Modern Book Sizes Are Based on Sheep

Most printed books come in certain standard sizes which have been used for hundreds of years. Even the dimensions of Kindles and other eReaders are derived from these norms of printing. And where did these standards come from? According to medieval scholar Carl Pyrdum, they're based on the size of a sheep:

The question then becomes, I guess, why were medieval books the size they were? And the answer to that is simple: medieval books were the size they were because medieval sheep were the size they were. Remember, paper wasn't the original medium for page-creation. Medieval books were constructed of parchment, which is a fancy word for sheep or goat skin (and primarily sheep skin, because there were a lot more of them around).


The whole sheepskin, flattened out and folded in half, is one common size. Fold it again, and it's another size. All of these sizes and dimensions are still being used by printing houses in the 21st century. The Kindle, for example, is the size of a sheepskin folded over three times. Pyrdum provides further examples and concludes:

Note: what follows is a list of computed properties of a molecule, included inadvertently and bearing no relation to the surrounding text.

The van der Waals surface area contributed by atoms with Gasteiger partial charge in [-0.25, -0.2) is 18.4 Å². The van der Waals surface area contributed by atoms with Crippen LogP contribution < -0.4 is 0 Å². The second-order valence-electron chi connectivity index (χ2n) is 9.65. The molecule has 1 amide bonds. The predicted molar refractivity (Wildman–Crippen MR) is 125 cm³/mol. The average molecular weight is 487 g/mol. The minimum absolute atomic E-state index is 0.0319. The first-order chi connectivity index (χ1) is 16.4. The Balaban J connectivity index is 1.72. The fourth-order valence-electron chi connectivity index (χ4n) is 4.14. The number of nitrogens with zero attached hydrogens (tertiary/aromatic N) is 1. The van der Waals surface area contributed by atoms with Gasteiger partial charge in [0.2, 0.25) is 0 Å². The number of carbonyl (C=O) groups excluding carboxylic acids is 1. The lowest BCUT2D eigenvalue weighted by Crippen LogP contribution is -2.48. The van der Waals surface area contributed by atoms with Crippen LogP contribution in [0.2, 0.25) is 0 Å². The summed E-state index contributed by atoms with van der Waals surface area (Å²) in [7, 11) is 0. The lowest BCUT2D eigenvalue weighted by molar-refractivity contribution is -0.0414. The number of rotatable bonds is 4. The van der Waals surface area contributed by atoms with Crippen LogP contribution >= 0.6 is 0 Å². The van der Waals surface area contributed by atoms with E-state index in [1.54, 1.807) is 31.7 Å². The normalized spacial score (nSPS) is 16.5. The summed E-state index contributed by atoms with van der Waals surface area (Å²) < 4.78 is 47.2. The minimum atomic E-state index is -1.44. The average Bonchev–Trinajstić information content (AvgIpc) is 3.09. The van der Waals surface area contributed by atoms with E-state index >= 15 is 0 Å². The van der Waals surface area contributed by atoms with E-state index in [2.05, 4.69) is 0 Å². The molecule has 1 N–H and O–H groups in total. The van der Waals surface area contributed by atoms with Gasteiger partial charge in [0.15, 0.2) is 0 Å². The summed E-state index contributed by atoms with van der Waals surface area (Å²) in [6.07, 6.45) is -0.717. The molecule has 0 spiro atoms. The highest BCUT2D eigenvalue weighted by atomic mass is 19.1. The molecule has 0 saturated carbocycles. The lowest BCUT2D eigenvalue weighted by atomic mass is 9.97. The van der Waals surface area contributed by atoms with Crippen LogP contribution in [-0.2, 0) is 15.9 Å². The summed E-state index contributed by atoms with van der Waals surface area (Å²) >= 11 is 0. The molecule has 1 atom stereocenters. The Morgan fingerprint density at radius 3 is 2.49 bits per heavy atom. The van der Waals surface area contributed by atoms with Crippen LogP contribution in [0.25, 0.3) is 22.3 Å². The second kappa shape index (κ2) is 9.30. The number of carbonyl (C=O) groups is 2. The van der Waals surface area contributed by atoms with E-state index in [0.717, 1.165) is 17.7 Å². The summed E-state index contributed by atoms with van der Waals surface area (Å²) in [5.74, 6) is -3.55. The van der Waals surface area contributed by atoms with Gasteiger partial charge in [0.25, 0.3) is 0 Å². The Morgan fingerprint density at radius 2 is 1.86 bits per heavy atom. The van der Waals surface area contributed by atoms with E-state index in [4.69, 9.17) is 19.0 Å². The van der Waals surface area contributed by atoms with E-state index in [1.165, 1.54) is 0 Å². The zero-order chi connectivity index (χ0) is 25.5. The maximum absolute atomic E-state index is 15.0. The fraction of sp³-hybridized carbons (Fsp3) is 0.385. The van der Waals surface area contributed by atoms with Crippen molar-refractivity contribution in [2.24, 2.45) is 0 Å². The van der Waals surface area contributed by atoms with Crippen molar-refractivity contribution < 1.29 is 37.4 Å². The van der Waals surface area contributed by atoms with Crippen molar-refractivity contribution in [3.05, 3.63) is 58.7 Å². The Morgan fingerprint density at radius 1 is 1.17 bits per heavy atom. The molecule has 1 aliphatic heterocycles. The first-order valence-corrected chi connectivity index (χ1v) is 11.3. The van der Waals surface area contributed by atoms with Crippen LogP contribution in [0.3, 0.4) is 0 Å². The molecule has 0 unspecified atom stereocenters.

Next time you're squinting at your mass-market copy of Dan Brown's latest wishing the pages were just a smidge roomier, blame the medievals for not having bigger sheep.


Link via Wired | Photo by Flickr user David Masters used under Creative Commons license

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Completely untrue; Carl's wrong. The "common size" you're talking about is format-the number of times a sheet is folded to make one gathering. Folio is one fold (2 leaves, 4 pages), quarto is two folds (4 leaves, eight pages), and so one. But format does not determine the size of a book! The size of the paper sheet also matters, and sheet sizes have varied throughout time. The kindle is not a sheepskin folded over three times (which would be called an "octavo.") "Octavo" may mean something specific in contemporary book parlance, but it has absolutely nothing to do with medieval vellum.
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Sounds similar to the old legend of railroad tracks being related to Roman chariots.
http://www.straightdope.com/columns/read/2538/was-standard-railroad-gauge-48-determined-by-roman-chariot-ruts
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